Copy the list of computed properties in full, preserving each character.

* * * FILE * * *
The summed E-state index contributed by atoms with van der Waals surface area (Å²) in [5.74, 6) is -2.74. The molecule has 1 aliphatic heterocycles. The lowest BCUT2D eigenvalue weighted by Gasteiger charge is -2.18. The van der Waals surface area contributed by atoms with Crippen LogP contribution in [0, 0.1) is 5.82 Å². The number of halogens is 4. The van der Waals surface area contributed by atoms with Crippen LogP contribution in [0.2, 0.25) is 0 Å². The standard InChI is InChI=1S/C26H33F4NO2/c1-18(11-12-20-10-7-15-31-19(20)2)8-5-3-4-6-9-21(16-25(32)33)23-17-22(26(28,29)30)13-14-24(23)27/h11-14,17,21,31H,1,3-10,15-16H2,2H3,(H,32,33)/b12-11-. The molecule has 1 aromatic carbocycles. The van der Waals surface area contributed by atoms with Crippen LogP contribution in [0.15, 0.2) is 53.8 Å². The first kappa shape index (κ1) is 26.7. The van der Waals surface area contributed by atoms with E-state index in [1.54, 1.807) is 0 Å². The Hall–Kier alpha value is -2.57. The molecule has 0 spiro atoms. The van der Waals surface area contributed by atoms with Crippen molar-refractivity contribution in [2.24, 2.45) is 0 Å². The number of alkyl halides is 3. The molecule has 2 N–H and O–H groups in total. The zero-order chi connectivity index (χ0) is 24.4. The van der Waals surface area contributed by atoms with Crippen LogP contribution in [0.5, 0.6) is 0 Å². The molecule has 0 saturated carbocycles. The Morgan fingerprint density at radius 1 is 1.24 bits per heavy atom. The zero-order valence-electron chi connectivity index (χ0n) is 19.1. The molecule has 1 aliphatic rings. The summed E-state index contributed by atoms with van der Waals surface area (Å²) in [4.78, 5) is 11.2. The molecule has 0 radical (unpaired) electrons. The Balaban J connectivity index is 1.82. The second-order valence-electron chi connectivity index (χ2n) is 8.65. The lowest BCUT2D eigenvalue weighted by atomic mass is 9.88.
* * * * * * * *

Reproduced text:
The summed E-state index contributed by atoms with van der Waals surface area (Å²) in [5.74, 6) is -2.74. The molecule has 1 aliphatic heterocycles. The lowest BCUT2D eigenvalue weighted by Gasteiger charge is -2.18. The van der Waals surface area contributed by atoms with Crippen LogP contribution in [0, 0.1) is 5.82 Å². The number of halogens is 4. The van der Waals surface area contributed by atoms with Crippen LogP contribution in [0.2, 0.25) is 0 Å². The standard InChI is InChI=1S/C26H33F4NO2/c1-18(11-12-20-10-7-15-31-19(20)2)8-5-3-4-6-9-21(16-25(32)33)23-17-22(26(28,29)30)13-14-24(23)27/h11-14,17,21,31H,1,3-10,15-16H2,2H3,(H,32,33)/b12-11-. The molecule has 1 aromatic carbocycles. The van der Waals surface area contributed by atoms with Crippen LogP contribution in [0.15, 0.2) is 53.8 Å². The first kappa shape index (κ1) is 26.7. The van der Waals surface area contributed by atoms with E-state index in [1.54, 1.807) is 0 Å². The Hall–Kier alpha value is -2.57. The molecule has 0 spiro atoms. The van der Waals surface area contributed by atoms with Crippen molar-refractivity contribution in [2.24, 2.45) is 0 Å². The number of alkyl halides is 3. The molecule has 2 N–H and O–H groups in total. The zero-order chi connectivity index (χ0) is 24.4. The van der Waals surface area contributed by atoms with Crippen LogP contribution in [0.5, 0.6) is 0 Å². The molecule has 0 saturated carbocycles. The Morgan fingerprint density at radius 1 is 1.24 bits per heavy atom. The zero-order valence-electron chi connectivity index (χ0n) is 19.1. The molecule has 1 aliphatic rings. The summed E-state index contributed by atoms with van der Waals surface area (Å²) in [4.78, 5) is 11.2. The molecule has 0 radical (unpaired) electrons. The Balaban J connectivity index is 1.82. The second-order valence-electron chi connectivity index (χ2n) is 8.65. The lowest BCUT2D eigenvalue weighted by atomic mass is 9.88.